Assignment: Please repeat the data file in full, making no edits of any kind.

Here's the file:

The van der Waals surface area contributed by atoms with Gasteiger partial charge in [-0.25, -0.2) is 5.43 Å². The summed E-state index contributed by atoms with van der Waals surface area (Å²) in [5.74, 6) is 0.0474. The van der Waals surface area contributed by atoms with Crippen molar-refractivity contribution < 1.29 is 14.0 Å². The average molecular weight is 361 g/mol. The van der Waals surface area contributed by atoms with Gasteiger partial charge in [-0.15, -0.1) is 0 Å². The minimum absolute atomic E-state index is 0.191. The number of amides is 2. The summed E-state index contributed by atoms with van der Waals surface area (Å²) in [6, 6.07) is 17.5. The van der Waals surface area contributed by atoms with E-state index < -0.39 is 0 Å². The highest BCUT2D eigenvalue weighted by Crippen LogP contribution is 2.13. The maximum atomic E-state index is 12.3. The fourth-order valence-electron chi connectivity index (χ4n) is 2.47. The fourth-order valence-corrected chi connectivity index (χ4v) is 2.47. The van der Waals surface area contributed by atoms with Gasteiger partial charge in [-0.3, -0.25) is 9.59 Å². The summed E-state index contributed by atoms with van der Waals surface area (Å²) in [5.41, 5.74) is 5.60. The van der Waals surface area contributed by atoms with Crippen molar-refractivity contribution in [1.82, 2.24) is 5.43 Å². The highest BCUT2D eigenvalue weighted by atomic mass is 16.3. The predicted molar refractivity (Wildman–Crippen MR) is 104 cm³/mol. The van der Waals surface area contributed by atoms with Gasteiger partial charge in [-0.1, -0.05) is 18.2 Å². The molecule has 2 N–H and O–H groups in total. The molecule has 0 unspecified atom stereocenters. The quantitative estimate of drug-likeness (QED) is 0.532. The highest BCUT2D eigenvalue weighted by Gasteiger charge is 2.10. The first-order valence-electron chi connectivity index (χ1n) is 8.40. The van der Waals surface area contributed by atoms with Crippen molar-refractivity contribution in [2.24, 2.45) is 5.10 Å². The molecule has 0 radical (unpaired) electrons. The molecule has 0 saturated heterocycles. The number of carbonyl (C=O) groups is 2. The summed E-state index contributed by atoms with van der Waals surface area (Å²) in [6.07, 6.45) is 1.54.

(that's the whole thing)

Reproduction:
The van der Waals surface area contributed by atoms with Gasteiger partial charge in [-0.25, -0.2) is 5.43 Å². The summed E-state index contributed by atoms with van der Waals surface area (Å²) in [5.74, 6) is 0.0474. The van der Waals surface area contributed by atoms with Crippen molar-refractivity contribution < 1.29 is 14.0 Å². The average molecular weight is 361 g/mol. The van der Waals surface area contributed by atoms with Gasteiger partial charge in [-0.15, -0.1) is 0 Å². The minimum absolute atomic E-state index is 0.191. The number of amides is 2. The summed E-state index contributed by atoms with van der Waals surface area (Å²) in [6, 6.07) is 17.5. The van der Waals surface area contributed by atoms with E-state index < -0.39 is 0 Å². The highest BCUT2D eigenvalue weighted by Crippen LogP contribution is 2.13. The maximum atomic E-state index is 12.3. The fourth-order valence-electron chi connectivity index (χ4n) is 2.47. The fourth-order valence-corrected chi connectivity index (χ4v) is 2.47. The van der Waals surface area contributed by atoms with Gasteiger partial charge in [-0.3, -0.25) is 9.59 Å². The summed E-state index contributed by atoms with van der Waals surface area (Å²) in [5.41, 5.74) is 5.60. The van der Waals surface area contributed by atoms with Crippen molar-refractivity contribution in [1.82, 2.24) is 5.43 Å². The highest BCUT2D eigenvalue weighted by atomic mass is 16.3. The predicted molar refractivity (Wildman–Crippen MR) is 104 cm³/mol. The van der Waals surface area contributed by atoms with Gasteiger partial charge in [-0.1, -0.05) is 18.2 Å². The molecule has 2 N–H and O–H groups in total. The molecule has 0 unspecified atom stereocenters. The quantitative estimate of drug-likeness (QED) is 0.532. The highest BCUT2D eigenvalue weighted by Gasteiger charge is 2.10. The first-order valence-electron chi connectivity index (χ1n) is 8.40. The van der Waals surface area contributed by atoms with Crippen molar-refractivity contribution in [2.24, 2.45) is 5.10 Å². The molecule has 0 radical (unpaired) electrons. The molecule has 0 saturated heterocycles. The number of carbonyl (C=O) groups is 2. The summed E-state index contributed by atoms with van der Waals surface area (Å²) in [6.07, 6.45) is 1.54.